Five Things to Know About Comet ISON
Rare opportunity to view a comet in the daylight predicted
Comet ISON, which is expected to put on a show around Thanksgiving, is the most anticipated comet since Hale-Bopp more than 16 years ago.
As it makes its way closer to the Sun, accelerating every second, we may all get a chance to look at it, and it could put on a great show in November. In fact, some say it will be worthy of the title “Comet of the Century.” Here are five things you should know:
1. We’re already getting some good pictures of it, and it should only get better
Comet ISON, formally known as “C/2012 S1 (ISON)”, was discovered by Vitali Nevski of Belarus and Artyom Novichonok of Russia in September of 2012. Since its detection, ISON has been getting closer and closer to Earth, and as such, is getting easier to spot with the right equipment. Although it’s not visible to the naked eye, yet, most expect it to be – at least at dusk and dawn.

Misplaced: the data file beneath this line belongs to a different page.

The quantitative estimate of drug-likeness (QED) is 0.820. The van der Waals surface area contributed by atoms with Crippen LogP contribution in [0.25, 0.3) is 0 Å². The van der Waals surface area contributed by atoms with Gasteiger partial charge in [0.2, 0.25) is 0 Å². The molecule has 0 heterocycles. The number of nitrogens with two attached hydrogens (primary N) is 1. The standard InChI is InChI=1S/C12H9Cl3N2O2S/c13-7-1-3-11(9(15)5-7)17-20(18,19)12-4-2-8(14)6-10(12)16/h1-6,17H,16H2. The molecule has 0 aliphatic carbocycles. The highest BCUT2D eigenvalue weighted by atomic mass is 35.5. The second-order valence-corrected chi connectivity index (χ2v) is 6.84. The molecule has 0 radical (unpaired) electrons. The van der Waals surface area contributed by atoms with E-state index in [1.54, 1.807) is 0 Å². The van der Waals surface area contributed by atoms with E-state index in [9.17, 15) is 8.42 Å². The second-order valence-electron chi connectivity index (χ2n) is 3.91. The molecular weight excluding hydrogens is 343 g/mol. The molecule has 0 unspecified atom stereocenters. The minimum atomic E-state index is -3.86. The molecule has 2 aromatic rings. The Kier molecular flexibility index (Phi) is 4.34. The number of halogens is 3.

Here is an early picture of the comet as it approaches, from October:
— Nick Howes (@NickAstronomer) October 7, 2013
And here is another from November 18th:
— NASA Goddard Images (@NASA_GoddardPix) November 18, 2013
2. ISON is FAST
Ok, so we know Comet ISON is speeding along, but how fast is it really going? Well, during the month of October, on average, Comet ISON will travel more than 78,000 miles every hour, or 22 miles every second.
Think that sounds impressive? It is, but there’s more.
Consider this: the fastest speed a human being has ever reached was the crew of NASA’s Apollo 10 mission, which reached a top speed of 24,791 miles per hour.